Two Unconventional Classes of Methods for Stiff Systems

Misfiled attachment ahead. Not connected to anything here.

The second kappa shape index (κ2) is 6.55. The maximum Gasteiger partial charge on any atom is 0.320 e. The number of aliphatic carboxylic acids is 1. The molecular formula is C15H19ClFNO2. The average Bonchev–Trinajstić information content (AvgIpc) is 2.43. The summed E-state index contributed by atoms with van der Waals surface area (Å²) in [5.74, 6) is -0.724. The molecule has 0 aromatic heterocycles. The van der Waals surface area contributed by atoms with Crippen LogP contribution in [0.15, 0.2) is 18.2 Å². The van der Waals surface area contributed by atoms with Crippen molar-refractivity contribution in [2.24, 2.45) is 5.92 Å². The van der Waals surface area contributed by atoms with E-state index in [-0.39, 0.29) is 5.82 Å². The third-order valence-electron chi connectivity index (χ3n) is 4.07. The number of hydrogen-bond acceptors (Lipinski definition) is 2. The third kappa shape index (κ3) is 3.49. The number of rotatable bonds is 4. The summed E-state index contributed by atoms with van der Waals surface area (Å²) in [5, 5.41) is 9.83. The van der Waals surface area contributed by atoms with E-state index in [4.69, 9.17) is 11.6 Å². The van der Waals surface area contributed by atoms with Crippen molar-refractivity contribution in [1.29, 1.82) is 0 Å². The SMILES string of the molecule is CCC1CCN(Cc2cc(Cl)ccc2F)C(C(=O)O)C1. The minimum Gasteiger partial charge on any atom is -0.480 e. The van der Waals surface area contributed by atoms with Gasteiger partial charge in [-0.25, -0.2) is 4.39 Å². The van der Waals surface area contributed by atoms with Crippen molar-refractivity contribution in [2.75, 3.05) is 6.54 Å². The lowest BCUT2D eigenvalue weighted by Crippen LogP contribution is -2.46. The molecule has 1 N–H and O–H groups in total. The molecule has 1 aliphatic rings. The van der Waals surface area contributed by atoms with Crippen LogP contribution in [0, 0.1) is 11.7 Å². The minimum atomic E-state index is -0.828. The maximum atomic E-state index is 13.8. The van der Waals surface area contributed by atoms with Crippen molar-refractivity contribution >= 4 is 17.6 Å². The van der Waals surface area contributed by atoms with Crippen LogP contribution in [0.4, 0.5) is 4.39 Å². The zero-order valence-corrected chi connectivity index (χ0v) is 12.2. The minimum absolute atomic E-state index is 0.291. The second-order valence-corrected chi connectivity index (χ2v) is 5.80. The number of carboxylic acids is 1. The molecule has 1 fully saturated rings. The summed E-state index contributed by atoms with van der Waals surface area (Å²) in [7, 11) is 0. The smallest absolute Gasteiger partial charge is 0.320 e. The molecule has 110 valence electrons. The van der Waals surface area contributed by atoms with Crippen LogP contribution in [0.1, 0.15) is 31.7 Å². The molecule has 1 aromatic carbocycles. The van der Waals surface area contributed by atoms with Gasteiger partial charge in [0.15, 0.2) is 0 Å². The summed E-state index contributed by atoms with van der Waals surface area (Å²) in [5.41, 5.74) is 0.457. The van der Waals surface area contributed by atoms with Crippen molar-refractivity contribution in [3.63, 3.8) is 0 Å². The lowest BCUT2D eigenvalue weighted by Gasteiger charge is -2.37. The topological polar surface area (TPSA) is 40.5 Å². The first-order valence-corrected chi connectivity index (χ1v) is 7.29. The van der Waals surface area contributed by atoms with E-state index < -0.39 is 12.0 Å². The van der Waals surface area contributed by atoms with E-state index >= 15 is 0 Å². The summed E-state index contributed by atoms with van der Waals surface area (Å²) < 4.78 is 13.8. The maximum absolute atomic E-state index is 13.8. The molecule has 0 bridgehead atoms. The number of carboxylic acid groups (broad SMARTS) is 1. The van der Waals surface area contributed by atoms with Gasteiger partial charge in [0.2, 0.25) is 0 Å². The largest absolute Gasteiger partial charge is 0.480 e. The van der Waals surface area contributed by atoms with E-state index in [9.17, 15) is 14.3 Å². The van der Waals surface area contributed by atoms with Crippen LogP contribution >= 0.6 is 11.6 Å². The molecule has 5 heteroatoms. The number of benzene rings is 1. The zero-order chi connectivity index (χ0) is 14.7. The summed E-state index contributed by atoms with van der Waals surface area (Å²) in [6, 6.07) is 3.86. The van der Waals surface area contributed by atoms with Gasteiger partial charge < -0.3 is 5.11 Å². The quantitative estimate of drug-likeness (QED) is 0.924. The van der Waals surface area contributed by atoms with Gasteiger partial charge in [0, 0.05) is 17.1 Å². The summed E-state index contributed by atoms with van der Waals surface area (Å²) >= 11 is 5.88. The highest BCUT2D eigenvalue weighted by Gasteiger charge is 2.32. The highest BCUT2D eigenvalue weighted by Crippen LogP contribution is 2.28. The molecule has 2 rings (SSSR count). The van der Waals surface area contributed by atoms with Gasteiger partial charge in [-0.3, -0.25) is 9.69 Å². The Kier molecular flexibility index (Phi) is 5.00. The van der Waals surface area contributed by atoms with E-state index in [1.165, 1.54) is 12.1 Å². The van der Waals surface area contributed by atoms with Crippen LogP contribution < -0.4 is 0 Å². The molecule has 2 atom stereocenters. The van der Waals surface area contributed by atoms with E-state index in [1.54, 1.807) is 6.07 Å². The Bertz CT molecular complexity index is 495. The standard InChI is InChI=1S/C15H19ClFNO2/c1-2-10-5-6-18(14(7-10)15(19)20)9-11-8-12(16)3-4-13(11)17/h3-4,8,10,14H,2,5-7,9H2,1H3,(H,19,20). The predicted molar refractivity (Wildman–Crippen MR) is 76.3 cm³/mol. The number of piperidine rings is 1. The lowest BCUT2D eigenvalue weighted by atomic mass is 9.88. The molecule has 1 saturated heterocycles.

In several areas of numerical analysis there is a current feeling that what is needed is greater insight into the working of existing methods, rather than the development of yet more new methods. This point of view can be convincingly argued in the case of the numerical solution of initial value problems for systems of ordinary differential equations, in the absence of stiffness. However, when stiffness is present, the performance of conventional methods is not very impressive. The basic reasons for this are well-known; conventional methods can have adequate stability to cope with stiff systems only if they are implicit, and stiffness precludes the solution of the resulting implicit difference schemes by direct iteration, necessitating the use of some form of Newton iteration, with the attendant need to compute inverses of matrices. The real computational difficulty with stiff systems is centred round this need repeatedly to compute matrix inverses. This paper will describe two attempts to break out of this situation by considering unconventional classes of methods. One class, that of linear multistep methods with variable matrix coefficients, can be shown theoretically to possess adequate stability, and the methods appear to be computationally sound. However, with methods of this class, it is still necessary to invert a matrix, but only once per step. The second class, that of nonlinear methods, lacks the same level of theoretical backing; computationally, methods of this class appear to possess adequate stability, but there are difficulties, as yet unresolved, in controlling the level of local accuracy. Their advantage is that they require no matrix inversions.
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